A Secure SD-WAN is More than Just “Nice to Have”

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The trend towards increasingly distributed organizations has only been possible due to the availability of business-critical, cloud-based applications and tools. But many cloud-based applications and services place a great deal of demand on legacy WAN infrastructures, especially as expectations for a high-quality user experience continue to increase. To meet these demands, many organizations—especially those with multiple remote offices—have begun switching from performance-inhibited wide-area networks (WANs) to software-defined WAN (SD-WAN) architectures.

Before the recent pandemic, many enterprises had already begun adopting SD-WAN to cloud-enable their businesses, close skill gaps in the IT organization, increase network agility, and improve visibility into networks and applications. But the need for reliable access to critical resources became even more pronounced over this past year to support organizations looking to quickly adopt a work-from-anywhere business strategy. Solutions like SD-WAN and ZTNA have played a critical role in lessening the impact of a global quarantine by ensuring business continuity, maintaining user productivity, and helping businesses thrive. The fact is if recent events had occurred even just a few years earlier, a lot of companies open for business today would have had to close operations permanently.

Like many keystone technologies, SD-WAN was the right solution in the right place at the right time. Modern business runs on applications, so maintaining user experience for all users everywhere is a top priority. SD-WAN enhances branch networking with significant simplification, improved application performance, and faster cloud on-ramp for optimal access to SaaS and UCaaS applications. It can also monitor and modify connections to maintain bandwidth and prevent latency, jitter, and packet loss that can impact bandwidth-hungry applications and services like digital voice and video. Branch simplification, reliable performance, and optimal user experience are why the global SD-WAN market size is expected to grow to $8.4 billion by 2025, a CAGR of 34.5%.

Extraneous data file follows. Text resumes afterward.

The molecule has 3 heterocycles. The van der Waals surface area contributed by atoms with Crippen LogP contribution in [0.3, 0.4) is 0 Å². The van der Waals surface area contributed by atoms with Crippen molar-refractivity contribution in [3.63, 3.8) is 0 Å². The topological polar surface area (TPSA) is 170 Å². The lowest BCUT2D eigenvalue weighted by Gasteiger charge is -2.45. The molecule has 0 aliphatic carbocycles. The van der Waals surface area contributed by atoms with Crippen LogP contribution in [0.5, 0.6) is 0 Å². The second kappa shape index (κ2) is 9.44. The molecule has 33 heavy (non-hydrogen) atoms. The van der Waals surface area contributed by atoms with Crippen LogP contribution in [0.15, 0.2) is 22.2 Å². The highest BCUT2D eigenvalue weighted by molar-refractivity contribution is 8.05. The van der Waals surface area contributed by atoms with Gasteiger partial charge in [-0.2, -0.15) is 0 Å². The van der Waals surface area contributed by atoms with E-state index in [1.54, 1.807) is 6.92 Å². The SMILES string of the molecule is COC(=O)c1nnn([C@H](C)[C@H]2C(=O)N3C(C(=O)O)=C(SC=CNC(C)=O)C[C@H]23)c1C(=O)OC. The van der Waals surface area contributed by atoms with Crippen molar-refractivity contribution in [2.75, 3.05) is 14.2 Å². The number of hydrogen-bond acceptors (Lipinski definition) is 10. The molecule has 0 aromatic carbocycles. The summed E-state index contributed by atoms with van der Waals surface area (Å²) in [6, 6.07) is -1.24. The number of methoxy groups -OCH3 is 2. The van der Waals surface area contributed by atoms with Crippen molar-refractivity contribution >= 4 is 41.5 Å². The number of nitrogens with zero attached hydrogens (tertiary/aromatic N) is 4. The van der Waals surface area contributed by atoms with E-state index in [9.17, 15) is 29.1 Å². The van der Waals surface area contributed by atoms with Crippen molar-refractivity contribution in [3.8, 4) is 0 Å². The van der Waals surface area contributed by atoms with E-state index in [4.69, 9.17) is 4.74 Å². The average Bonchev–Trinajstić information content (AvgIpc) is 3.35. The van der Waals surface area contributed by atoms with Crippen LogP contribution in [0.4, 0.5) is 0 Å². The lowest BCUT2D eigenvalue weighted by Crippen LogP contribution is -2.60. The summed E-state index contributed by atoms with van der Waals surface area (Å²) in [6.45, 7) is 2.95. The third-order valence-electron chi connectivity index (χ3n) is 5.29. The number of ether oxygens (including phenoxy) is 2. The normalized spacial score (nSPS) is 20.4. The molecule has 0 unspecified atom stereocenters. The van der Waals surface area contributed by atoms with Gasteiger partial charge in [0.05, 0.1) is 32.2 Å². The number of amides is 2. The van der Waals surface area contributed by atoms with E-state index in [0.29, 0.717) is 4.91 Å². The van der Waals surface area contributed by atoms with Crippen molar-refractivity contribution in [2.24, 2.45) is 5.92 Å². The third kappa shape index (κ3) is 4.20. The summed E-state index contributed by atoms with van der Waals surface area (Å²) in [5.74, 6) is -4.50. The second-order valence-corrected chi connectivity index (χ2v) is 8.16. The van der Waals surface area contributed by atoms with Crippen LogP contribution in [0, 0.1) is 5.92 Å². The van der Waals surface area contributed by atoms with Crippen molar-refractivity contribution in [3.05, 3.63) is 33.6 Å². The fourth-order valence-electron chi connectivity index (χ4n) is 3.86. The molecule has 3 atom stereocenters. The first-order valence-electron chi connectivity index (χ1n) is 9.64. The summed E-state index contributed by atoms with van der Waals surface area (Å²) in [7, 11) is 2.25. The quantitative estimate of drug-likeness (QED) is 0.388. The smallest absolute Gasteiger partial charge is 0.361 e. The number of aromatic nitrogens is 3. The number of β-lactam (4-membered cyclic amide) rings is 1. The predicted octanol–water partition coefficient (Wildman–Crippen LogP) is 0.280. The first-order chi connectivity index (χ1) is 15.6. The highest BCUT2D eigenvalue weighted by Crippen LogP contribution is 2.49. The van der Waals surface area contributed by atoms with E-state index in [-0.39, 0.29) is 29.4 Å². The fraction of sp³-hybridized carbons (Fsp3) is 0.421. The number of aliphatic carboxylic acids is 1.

Security Limitations of Traditional SD-WAN

While SD-WAN has revolutionized branch connectivity and user experience, it also has some shortcomings—especially when it comes to security. These include:

  • Siloed Visibility: By its nature, an SD-WAN installation is highly dynamic. It is constantly monitoring, correcting, replacing, and restoring connections to maintain optimal application performance. Security solutions that are added on top of an SD-WAN solution struggle to keep up with these changes. And if these solutions are not part of a fully integrated security strategy, it becomes impossible to track applications and workflows end to end. These and similar challenges resulting from a non-integrated SD-WAN security overlay approach can leave temporary gaps in protection that can be targeted and exploited
  • Complexity: SD-WAN architectures can be difficult to manage and harder to troubleshoot across all your branches without the right solution and capabilities. This becomes even more challenging when you extend SD-WAN to additional use cases, such as cloud-to-cloud and cloud-to-datacenter, or to remote workers who need a more robust connectivity solution. In addition to looking for an SD-WAN that can support the widest array of use cases, it should also integrate networking, connectivity, and security functions into a single, centralized management console. Without that, efforts to ensure consistent security policies and enforcement across all use cases and maintain centralized control of your SD-WAN infrastructure add to the burden on limited IT staff and often create defensive gaps for threat actors to exploit.